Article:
Alongside Shakespeare, there is a long and proud tradition of adaptations of Shakespeare. Some of the most famous and successful of these adaptations include “The Lion King” (Hamlet), “West Side Story” (Romeo and Juliet), and “10 Things I Hate About You” (Taming of the Shrew). However, more recently, this tradition of adaptations has changed to become a tradition of flat out translating Shakespeare, or attempting to replace Shakespeare with adaptation permanently.
In my opinion, this is a bad move, for a few reasons. The first reason is that Shakespeare’s use of language is far better than his plots. Most of Shakespeare’s plots are not original. Where he shines is his poetry, his characters, and his witty dialogue. Because Shakespeare is written in a different dialect of English, he can convey certain ideas that our modern dialect of English does not have the same capacity to communicate. Additionally, very few translations of Shakespeare maintain anything resembling poetry, which means his plays lose the very thing that makes them magical to begin with.
There are two main arguments in favor of translating Shakespeare that I will address in this article. The first is the claim that Shakespeare’s language just isn’t accessible. The most pervasive example of this is the Play On! project, the pet project of tech entrepreneur David Hitz, who struggled to understand Shakespearean productions and commissioned (re: paid a huge amount of money for) modern translations of the plays from the Oregon Shakespeare Festival. I have seen Play On! productions, and they occupy a bizarre valley of the uncanny between Shakespeare and an average contemporary play. They certainly do not succeed in elevating the text, and instead feel like a pale copy of a once great play.
What the creators of Play On! fail to recognize is that all you need to make Shakespeare understandable is great actors who understand what they are saying. I was able to watch and enjoy Shakespeare plays at the age of 10, and I have met plenty of people who can say the same. Play On! actively makes Shakespeare’s plays worse, all at the whims of a millionaire who threw a fit. There are huge amounts of accessible Shakespeare—on college campuses, in free outdoor productions, in community theater, and on television. There are free summaries online, which are incredibly helpful. The only thing that straight translation of Shakespeare achieves is removing Shakespeare’s beautiful language while maintaining his more mediocre plots.
The other argument I have heard in favor of translating Shakespeare is that it makes his work more relevant to the lives of marginalized people. Currently, Actors’ Shakespeare Project here in Boston is putting on a Play On! production of Coriolanus, which it claims “centers the voices of women, BIPOC, and queer people.” Putting aside the fact that the original mission of Play On! had nothing to do with centering marginalized voices, Shakespeare is for everyone, and has always been. Expecting Shakespeare to understand the issues of our modern day 400 years in advance is naive. But his plays still speak to these issues—without needing alteration. That is why his plays have had such longevity.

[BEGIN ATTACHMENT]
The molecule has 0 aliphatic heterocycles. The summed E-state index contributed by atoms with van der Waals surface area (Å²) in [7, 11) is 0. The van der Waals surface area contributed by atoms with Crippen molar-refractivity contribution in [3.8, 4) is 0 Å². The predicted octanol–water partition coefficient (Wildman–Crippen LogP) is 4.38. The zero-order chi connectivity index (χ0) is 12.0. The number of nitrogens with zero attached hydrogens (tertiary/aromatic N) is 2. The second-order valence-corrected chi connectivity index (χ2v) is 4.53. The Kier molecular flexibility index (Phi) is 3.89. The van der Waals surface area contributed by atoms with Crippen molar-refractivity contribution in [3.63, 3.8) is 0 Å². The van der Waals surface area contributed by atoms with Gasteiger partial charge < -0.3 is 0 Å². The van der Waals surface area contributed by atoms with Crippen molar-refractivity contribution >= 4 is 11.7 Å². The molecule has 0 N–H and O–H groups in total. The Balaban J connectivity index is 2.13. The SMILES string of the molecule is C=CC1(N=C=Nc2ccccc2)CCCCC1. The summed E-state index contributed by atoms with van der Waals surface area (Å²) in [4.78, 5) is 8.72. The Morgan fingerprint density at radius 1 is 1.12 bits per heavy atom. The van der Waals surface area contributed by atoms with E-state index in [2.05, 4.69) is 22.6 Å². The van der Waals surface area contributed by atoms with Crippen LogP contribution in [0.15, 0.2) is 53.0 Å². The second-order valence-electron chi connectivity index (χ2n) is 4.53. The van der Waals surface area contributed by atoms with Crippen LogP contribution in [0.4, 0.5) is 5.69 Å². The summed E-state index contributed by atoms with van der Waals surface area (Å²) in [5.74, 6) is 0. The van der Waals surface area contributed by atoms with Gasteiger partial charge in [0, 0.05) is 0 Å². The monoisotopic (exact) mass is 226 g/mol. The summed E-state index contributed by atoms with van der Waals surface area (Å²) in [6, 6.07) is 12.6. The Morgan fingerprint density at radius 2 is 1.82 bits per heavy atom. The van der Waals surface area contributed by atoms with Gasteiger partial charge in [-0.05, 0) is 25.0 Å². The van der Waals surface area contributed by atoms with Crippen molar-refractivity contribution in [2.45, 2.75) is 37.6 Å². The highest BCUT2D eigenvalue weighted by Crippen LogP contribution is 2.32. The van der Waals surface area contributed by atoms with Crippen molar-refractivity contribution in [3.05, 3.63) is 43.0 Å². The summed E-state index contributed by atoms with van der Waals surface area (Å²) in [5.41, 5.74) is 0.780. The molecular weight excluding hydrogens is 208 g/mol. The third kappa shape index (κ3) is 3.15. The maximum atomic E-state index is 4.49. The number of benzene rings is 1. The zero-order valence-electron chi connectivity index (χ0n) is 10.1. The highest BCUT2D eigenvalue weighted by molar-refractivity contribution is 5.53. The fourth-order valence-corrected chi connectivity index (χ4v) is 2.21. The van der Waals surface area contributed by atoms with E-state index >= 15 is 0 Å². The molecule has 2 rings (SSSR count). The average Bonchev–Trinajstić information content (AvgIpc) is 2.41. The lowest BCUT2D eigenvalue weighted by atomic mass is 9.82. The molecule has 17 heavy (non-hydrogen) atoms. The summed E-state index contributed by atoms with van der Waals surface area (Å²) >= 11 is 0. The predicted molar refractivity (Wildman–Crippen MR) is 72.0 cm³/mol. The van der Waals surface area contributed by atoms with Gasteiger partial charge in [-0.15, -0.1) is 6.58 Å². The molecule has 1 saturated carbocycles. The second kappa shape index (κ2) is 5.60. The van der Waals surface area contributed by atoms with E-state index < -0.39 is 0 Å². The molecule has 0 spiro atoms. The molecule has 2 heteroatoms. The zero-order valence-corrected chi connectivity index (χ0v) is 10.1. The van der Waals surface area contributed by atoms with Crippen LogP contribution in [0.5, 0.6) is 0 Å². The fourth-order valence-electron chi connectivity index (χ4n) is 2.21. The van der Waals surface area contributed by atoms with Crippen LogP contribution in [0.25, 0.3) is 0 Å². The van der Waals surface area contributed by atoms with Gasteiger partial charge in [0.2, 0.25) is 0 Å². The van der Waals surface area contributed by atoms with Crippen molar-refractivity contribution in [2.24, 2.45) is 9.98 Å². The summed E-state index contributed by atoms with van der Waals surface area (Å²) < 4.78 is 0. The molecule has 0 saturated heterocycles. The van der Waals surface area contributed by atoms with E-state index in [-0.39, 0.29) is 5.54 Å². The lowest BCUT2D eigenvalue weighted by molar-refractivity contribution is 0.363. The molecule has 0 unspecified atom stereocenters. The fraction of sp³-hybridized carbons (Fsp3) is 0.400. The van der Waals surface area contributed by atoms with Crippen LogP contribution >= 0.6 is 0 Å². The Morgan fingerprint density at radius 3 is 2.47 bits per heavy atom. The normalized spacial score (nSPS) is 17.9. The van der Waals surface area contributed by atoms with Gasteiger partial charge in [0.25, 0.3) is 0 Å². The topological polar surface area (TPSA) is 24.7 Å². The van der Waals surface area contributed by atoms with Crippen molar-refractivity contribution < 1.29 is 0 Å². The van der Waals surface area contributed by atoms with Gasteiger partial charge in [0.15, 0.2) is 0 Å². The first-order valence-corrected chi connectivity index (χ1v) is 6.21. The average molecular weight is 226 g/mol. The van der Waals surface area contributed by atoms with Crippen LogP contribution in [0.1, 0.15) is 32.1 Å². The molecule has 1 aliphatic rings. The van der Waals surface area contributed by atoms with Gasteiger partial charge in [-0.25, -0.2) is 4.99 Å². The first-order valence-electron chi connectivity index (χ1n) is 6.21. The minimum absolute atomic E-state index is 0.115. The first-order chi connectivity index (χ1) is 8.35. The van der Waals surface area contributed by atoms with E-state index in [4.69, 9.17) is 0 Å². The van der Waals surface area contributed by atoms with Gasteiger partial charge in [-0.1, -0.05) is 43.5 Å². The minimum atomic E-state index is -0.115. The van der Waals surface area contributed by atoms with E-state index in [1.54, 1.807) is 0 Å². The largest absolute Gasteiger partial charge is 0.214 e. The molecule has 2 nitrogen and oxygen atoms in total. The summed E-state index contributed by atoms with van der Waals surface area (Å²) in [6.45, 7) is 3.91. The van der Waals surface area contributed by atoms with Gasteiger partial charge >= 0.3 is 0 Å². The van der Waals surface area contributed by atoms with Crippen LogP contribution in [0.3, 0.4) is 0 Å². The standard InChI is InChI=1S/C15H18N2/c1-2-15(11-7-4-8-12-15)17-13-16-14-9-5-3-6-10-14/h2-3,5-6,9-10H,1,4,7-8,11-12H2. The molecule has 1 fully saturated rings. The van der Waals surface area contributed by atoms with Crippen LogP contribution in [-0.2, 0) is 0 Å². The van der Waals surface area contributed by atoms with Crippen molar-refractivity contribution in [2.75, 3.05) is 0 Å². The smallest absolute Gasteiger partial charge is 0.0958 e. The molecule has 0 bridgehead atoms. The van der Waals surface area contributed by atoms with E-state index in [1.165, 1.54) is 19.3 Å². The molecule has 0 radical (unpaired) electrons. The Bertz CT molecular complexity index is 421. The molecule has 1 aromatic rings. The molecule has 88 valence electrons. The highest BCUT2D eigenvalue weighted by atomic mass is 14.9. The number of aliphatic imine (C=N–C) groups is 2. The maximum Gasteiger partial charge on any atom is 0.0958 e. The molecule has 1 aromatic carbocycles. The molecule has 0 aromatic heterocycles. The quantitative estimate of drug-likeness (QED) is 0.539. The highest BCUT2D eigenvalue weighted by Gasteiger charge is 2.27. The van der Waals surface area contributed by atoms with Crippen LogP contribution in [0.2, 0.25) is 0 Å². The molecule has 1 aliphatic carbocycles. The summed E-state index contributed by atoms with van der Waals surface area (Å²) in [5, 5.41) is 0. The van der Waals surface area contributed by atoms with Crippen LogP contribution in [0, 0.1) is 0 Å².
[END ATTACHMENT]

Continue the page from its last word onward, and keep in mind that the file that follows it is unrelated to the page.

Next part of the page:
As a queer Jewish woman of color in the Shakespeare world, I constantly run up against the message that Shakespeare isn’t “for” me. It is a message that elites have pushed for centuries, ever since Shakespeare was rebranded from popular entertainment to high art for rich white men. What breaks my heart is that today, it is mostly not right-wing elitists I hear making this argument that Shakespeare should be reserved for white men (though their voices are certainly present). I hear this message most from progressive people of color who I generally look up to. Somehow, progressive theater-makers are doing the work of conservatives for them, and self-gatekeeping Shakespeare’s work from our own communities.
I am mixed-race. There are very few roles in the modern theatrical cannon made for people who look like me. The power of Shakespeare and classical theater is that (with a few exceptions) anyone can play any role. Shakespeare’s plays speak to me in a way that feels more personal than most contemporary work. I like to say that Shakespeare wrote for everyone, even though he didn’t know who “everyone” would include centuries in the future.
Translating Shakespeare because it makes his works better “for marginalized people” implies that Shakespeare is not something that marginalized people are able to enjoy without alteration. Personally, I find the idea that the only way I and other marginalized people can enjoy Shakespeare is with dumbed-down, translated language to be patronizing, infantilizing, and insulting. It plays into the hands of wealthy white male scholars who have wrongly tried to gatekeep Shakespeare for centuries. And I hate to see progressive theater-makers falling into this trap.
Adapting Shakespeare is a wonderful thing. Some absolutely classic movies, books, and TV shows have come out of the tradition of adapting Shakespeare. However, direct translation does not great art make, nor is adaptation a replacement for the real plays. Translating Shakespeare weakens the overall strength of his plays, removes his gorgeous poetry, and sends a damaging message to marginalized people in the Shakespeare world.
In my opinion, we ought to let Shakespeare be Shakespeare—brilliant, relevant, and available for everyone. We can certainly use his works as a jumping off point to tell our own unique stories. But we cannot have the arrogance to think that we can directly improve upon Shakespeare to the point of replacing his work with translation, nor should we be so demeaning as to suggest that certain groups of people cannot enjoy Shakespeare in its purest form—through the voices of great actors speaking his text with conviction.